A professor of mine once explained that management is often out-of-touch with the daily grind of what really goes on inside their own firms. As an up-an-coming manager at the time, I felt a certain sense of pride in my work and felt as though I was very well connected with my employees. Basically, I was in denial. I thought I had it figured out – like most of us do.
When I became part of a much larger firm, I vowed my first task would be to get in touch with the workforce by doing what they do for a week. The management team agreed. After the typical first day introductions, I ditched the tie and went to work on day two in a t-shirt, blue jeans, and a fresh set of steel-toe boots.
It wasn't long before I got a reminder of what real work was all about. It was long, hot, and in some cases repetitive and boring. I found my mind wandering away to more desirable places and losing focus on the work.
My back hurt, my hands hurt, and I was confused about processes that seem simple to people in offices. I saw warehouse workers scurry to keep up through an entire shift. I watched sales professionals pour their heart and soul into their negotiations, and I was yelled at by customers. One supervisor even fired me from a very simple job because I didn't have the manual dexterity.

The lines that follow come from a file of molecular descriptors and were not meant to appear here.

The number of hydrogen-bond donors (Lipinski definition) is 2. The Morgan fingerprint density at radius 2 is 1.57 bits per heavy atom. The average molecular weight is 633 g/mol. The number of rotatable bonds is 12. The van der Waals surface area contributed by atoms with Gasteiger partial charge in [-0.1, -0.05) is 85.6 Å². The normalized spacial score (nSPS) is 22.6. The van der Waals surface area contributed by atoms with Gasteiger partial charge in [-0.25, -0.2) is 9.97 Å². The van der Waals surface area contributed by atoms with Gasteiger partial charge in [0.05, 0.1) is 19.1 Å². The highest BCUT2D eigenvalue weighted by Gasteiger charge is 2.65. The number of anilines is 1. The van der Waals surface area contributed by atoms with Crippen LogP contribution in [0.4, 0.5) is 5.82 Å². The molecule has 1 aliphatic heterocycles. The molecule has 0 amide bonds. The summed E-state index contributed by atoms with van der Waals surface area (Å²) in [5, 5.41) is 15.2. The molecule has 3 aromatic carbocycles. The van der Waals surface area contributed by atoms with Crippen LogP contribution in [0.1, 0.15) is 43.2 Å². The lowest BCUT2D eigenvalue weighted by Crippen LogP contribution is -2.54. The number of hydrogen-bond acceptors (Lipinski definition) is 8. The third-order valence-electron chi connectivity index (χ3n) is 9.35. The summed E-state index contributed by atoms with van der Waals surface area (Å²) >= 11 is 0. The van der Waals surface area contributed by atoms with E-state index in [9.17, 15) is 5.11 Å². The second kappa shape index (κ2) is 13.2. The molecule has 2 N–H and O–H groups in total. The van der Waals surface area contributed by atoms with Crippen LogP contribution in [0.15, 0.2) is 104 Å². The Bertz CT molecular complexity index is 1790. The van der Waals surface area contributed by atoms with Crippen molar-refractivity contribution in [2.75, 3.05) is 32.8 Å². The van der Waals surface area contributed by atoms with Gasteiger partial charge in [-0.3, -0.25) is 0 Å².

What I Learned
I learned that a week wasn't nearly enough time to get good at every job, but I was able to grasp a few key things quickly. Second and third shift workers are often out of sight and out of mind. In many cases management was oblivious to the most basic challenges faced by workers every day. Attention was needed in specific areas that could not be seen from an office. From this experience, I gained a profound respect for the people making products and talking to customers.
In addition to learning a few things about the experiences of our employees, there were tremendous benefits to this eye opening experience. Most importantly, I received an abundance of respect from employees around the company.
I made lots of mistakes in front of employees and admitted them. Owning up to your own mistakes a great way to build trust.
As a human resources director, I learned insights about the kind of people I would hire, but most importantly relationships were established that could be built upon for the future.
The hand full of opportunities that I have had to spend a day in the life of an employee has been invaluable to my development as a human resource professional and manager. By taking the time to work side-by-side with rank-and-file employees, I earned trust and respect which made my life as a manager go much more smoothly when managing change became a priority.
The experience opened my eyes and encouraged me to ask employees their opinions on issues that managers usually decide from behind a desk. So here's a call to all managers: spend a day in the life your staff and reacquaint yourself with your hard-working, dedicated employees. The results will surprise you.